Search - James Carney :: Offset Rhapsody

Offset Rhapsody
James Carney
Offset Rhapsody
Genres: Jazz, Pop
  •  Track Listings (11) - Disc #1


CD Details

All Artists: James Carney
Title: Offset Rhapsody
Members Wishing: 0
Total Copies: 0
Label: Jacaranda Records3
Original Release Date: 3/18/1997
Re-Release Date: 5/27/1997
Genres: Jazz, Pop
Styles: Modern Postbebop, Bebop
Number of Discs: 1
SwapaCD Credits: 1
UPCs: 783227100226, 7832271002260

CD Reviews

Before its time?
Jan P. Dennis | Monument, CO USA | 03/16/2007
(5 out of 5 stars)

"That can be the only explanation for this marvelous disc languishing in obscurity. It's hard to believe that this music, featuring hot Left Coast artists such as trumpeter Ralph Alessi (Look, This Against That, etc.), alto sax player Peter Epstein (The Invisible, Nascer, etc.), bassist Derek Oles (Like a Dream, etc.), and the Cline bros. (Alex, drums, and Nils, guitar--crack elay session guys and leaders in their own right, e.g., New Monastery, Sparks Fly Upward, etc.), came out a decade ago: it's as up-to-date and edgy as anything out there, plus it's got that great Metheny/Haden/Frisell heartland vibe going full bore (check out "Tipperary Hill," ostensibly a Celtic number, and follow-up track "Quinn Martin" to see what I mean).

The pianist/leader reminds me of Alan Pasqua at his best--that same glorious melodicism, huge chops lightly worn, and a deeply Romantic bent. Anchored by entirely accessible, often anthemic, tunes, it mixes in exotica like the angular Calypso-ish blues, "Quinn Martin," the gorgeously wistful ballad, "Lexicon," the absolutely delightful faux-sorrowful/funky "Photo Op," the heartbreakingly poignant waltz, "Last Call at the West Lake Inn," featuring the impossibly heartrending clarinet of Bob Sheppard and weepy guitar courtesy of Nils Cline, the crazy island vibe of "Faux Pas," rivaling Sonny's justly famous "St. Thomas" for sheer infectiousness, the stately "Yoknapatawpha Blues," brilliantly evoking Faulkner's non-existent but quintessential Southern county, the quirky-modern "Breaking the Beckets," and the poignant-beyond-the-call-of-duty "All the Things They Were," a majestic Epstein/Carney duo, to produce a disc of uncommon pathos and diverse glory.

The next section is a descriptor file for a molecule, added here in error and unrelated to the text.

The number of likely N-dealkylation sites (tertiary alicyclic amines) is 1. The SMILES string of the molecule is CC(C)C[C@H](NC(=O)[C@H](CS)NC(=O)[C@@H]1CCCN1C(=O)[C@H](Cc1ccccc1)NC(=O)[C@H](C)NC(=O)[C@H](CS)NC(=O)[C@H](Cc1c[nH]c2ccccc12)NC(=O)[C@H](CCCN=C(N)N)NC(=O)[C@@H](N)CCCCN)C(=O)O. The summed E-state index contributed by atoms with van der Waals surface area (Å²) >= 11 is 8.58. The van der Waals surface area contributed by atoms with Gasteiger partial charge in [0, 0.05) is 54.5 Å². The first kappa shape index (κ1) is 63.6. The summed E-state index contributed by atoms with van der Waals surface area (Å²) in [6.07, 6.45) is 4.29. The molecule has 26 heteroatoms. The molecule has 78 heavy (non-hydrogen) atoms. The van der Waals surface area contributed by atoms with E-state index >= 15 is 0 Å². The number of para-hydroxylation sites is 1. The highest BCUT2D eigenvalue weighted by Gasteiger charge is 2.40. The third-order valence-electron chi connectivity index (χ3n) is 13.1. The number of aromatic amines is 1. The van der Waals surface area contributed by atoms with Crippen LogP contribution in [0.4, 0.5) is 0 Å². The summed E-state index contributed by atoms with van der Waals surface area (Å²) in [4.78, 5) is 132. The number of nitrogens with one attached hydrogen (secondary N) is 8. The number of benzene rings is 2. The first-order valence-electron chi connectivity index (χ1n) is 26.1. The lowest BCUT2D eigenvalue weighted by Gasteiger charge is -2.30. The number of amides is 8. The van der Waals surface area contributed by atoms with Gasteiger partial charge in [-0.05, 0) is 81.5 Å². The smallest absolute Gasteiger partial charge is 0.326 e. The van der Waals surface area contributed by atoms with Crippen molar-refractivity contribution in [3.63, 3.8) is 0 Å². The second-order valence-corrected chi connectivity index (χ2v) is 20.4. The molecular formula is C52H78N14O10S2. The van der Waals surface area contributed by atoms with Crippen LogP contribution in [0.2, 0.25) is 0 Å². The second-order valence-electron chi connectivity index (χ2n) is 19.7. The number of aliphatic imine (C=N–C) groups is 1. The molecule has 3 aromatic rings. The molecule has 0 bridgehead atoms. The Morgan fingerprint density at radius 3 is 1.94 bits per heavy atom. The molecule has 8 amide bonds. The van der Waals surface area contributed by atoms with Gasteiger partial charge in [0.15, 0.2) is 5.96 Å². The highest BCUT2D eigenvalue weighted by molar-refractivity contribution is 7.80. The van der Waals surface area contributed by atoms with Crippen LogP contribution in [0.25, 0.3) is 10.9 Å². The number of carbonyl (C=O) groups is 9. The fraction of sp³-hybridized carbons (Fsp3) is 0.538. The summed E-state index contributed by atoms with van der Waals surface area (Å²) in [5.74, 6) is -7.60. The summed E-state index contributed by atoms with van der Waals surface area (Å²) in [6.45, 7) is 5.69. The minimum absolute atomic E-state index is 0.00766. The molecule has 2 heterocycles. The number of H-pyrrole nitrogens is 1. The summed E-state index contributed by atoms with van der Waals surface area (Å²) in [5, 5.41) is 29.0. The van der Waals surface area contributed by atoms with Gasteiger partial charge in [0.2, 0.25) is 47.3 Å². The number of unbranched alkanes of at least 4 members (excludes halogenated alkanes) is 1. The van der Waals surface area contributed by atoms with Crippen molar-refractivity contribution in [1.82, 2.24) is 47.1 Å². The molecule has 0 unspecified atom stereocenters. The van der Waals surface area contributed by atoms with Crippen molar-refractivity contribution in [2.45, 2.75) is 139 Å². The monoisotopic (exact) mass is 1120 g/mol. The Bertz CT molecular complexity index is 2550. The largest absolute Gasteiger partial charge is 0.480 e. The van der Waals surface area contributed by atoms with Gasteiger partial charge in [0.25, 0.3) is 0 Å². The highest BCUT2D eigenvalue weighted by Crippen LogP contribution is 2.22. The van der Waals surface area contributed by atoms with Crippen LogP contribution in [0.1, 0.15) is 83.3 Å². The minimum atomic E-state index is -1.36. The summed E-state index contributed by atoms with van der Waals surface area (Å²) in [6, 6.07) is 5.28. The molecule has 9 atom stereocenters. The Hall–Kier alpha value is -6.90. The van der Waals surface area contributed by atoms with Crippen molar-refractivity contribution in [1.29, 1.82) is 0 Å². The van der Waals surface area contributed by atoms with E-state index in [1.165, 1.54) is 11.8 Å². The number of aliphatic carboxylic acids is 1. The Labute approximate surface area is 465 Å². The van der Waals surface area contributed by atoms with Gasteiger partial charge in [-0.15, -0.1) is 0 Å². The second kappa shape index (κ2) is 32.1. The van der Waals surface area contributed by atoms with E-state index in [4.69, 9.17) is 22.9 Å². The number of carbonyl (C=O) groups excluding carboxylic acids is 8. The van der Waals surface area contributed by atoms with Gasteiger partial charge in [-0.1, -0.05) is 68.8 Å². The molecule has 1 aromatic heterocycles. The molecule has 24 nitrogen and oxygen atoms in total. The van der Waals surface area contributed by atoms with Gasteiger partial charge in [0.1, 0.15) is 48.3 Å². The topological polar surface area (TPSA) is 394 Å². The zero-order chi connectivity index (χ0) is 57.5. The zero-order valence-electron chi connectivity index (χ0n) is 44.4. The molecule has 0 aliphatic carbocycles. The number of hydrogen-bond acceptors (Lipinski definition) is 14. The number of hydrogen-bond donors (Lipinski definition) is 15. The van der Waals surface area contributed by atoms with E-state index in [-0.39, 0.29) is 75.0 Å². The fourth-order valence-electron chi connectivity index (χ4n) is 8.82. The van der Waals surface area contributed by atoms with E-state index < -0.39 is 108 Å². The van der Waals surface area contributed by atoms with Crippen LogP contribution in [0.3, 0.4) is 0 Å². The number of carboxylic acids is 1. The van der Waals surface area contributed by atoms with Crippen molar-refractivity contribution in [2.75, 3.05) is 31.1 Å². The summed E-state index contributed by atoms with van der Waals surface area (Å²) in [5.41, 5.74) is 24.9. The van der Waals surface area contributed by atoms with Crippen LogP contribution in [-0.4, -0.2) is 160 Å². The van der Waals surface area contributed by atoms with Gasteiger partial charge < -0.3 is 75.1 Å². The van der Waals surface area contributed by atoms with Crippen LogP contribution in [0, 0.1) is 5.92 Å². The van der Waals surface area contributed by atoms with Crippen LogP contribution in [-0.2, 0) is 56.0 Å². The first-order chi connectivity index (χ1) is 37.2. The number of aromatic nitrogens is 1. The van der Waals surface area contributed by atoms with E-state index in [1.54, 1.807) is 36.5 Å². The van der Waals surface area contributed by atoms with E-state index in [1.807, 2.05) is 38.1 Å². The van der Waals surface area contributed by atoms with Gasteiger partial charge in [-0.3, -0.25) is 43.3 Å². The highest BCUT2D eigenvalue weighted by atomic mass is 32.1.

If you don't believe me about the heartland-vibe-before-its-time, just check out the mega-evocative back-sleeve photo of a barn against the endless sky of the Midwestern prairie. Music of huge evocativeness, brilliantly conceived and played."